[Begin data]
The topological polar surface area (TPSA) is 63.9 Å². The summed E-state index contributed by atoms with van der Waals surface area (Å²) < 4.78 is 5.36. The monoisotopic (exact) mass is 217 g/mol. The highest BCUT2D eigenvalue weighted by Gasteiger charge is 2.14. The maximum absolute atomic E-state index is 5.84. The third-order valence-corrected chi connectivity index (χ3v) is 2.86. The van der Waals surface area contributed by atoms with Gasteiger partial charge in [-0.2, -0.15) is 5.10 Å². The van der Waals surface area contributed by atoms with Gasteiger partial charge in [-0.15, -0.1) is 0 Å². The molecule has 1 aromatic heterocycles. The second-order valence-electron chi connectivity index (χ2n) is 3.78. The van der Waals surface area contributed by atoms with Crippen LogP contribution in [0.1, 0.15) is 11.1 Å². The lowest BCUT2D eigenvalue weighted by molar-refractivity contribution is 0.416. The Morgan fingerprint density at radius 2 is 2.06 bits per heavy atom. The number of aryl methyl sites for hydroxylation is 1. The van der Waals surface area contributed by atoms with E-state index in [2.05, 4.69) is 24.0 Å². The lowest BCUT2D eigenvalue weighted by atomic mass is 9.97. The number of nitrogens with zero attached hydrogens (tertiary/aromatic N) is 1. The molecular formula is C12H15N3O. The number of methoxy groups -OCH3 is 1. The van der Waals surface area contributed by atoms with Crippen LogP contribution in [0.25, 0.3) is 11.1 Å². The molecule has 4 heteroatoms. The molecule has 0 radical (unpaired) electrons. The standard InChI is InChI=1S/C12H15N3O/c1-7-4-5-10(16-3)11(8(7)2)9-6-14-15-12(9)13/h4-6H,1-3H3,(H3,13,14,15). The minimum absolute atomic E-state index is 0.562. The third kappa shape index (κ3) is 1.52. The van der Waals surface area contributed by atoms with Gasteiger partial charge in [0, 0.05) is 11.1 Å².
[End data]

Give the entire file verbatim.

The topological polar surface area (TPSA) is 63.9 Å². The summed E-state index contributed by atoms with van der Waals surface area (Å²) < 4.78 is 5.36. The monoisotopic (exact) mass is 217 g/mol. The highest BCUT2D eigenvalue weighted by Gasteiger charge is 2.14. The maximum absolute atomic E-state index is 5.84. The third-order valence-corrected chi connectivity index (χ3v) is 2.86. The van der Waals surface area contributed by atoms with Gasteiger partial charge in [-0.2, -0.15) is 5.10 Å². The van der Waals surface area contributed by atoms with Gasteiger partial charge in [-0.15, -0.1) is 0 Å². The molecule has 1 aromatic heterocycles. The second-order valence-electron chi connectivity index (χ2n) is 3.78. The van der Waals surface area contributed by atoms with Crippen LogP contribution in [0.1, 0.15) is 11.1 Å². The lowest BCUT2D eigenvalue weighted by molar-refractivity contribution is 0.416. The Morgan fingerprint density at radius 2 is 2.06 bits per heavy atom. The number of aryl methyl sites for hydroxylation is 1. The van der Waals surface area contributed by atoms with E-state index in [2.05, 4.69) is 24.0 Å². The lowest BCUT2D eigenvalue weighted by atomic mass is 9.97. The number of nitrogens with zero attached hydrogens (tertiary/aromatic N) is 1. The molecular formula is C12H15N3O. The number of methoxy groups -OCH3 is 1. The van der Waals surface area contributed by atoms with Crippen LogP contribution in [0.25, 0.3) is 11.1 Å². The molecule has 4 heteroatoms. The molecule has 0 radical (unpaired) electrons. The standard InChI is InChI=1S/C12H15N3O/c1-7-4-5-10(16-3)11(8(7)2)9-6-14-15-12(9)13/h4-6H,1-3H3,(H3,13,14,15). The minimum absolute atomic E-state index is 0.562. The third kappa shape index (κ3) is 1.52. The van der Waals surface area contributed by atoms with Gasteiger partial charge in [0, 0.05) is 11.1 Å².